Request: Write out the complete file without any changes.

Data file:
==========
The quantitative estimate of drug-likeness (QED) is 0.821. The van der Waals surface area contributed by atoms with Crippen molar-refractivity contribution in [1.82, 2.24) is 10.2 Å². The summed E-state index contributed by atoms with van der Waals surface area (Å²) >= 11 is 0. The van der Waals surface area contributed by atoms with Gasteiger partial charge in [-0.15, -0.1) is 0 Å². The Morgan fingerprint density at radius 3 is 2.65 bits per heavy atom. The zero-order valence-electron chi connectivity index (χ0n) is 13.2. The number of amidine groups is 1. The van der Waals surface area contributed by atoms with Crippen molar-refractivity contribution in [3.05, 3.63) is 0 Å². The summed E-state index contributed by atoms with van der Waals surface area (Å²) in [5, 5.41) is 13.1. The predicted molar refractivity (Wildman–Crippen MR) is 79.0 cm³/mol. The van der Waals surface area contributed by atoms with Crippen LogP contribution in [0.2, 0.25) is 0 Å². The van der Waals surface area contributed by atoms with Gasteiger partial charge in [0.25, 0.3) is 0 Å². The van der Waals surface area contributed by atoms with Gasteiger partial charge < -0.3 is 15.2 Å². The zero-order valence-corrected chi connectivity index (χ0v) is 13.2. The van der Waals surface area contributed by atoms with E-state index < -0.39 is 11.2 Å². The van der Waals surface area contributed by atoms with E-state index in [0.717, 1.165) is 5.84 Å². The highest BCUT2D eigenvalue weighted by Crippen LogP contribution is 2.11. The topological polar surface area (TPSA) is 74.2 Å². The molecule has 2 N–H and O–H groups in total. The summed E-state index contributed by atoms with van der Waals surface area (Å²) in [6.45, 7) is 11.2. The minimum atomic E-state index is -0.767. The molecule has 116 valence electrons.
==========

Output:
The quantitative estimate of drug-likeness (QED) is 0.821. The van der Waals surface area contributed by atoms with Crippen molar-refractivity contribution in [1.82, 2.24) is 10.2 Å². The summed E-state index contributed by atoms with van der Waals surface area (Å²) >= 11 is 0. The van der Waals surface area contributed by atoms with Gasteiger partial charge in [-0.15, -0.1) is 0 Å². The Morgan fingerprint density at radius 3 is 2.65 bits per heavy atom. The zero-order valence-electron chi connectivity index (χ0n) is 13.2. The number of amidine groups is 1. The van der Waals surface area contributed by atoms with Crippen molar-refractivity contribution in [3.05, 3.63) is 0 Å². The summed E-state index contributed by atoms with van der Waals surface area (Å²) in [5, 5.41) is 13.1. The predicted molar refractivity (Wildman–Crippen MR) is 79.0 cm³/mol. The van der Waals surface area contributed by atoms with Crippen LogP contribution in [0.2, 0.25) is 0 Å². The van der Waals surface area contributed by atoms with Gasteiger partial charge in [0.25, 0.3) is 0 Å². The van der Waals surface area contributed by atoms with Gasteiger partial charge < -0.3 is 15.2 Å². The zero-order valence-corrected chi connectivity index (χ0v) is 13.2. The van der Waals surface area contributed by atoms with E-state index < -0.39 is 11.2 Å². The van der Waals surface area contributed by atoms with E-state index in [0.717, 1.165) is 5.84 Å². The highest BCUT2D eigenvalue weighted by Crippen LogP contribution is 2.11. The topological polar surface area (TPSA) is 74.2 Å². The molecule has 2 N–H and O–H groups in total. The summed E-state index contributed by atoms with van der Waals surface area (Å²) in [6.45, 7) is 11.2. The minimum atomic E-state index is -0.767. The molecule has 116 valence electrons.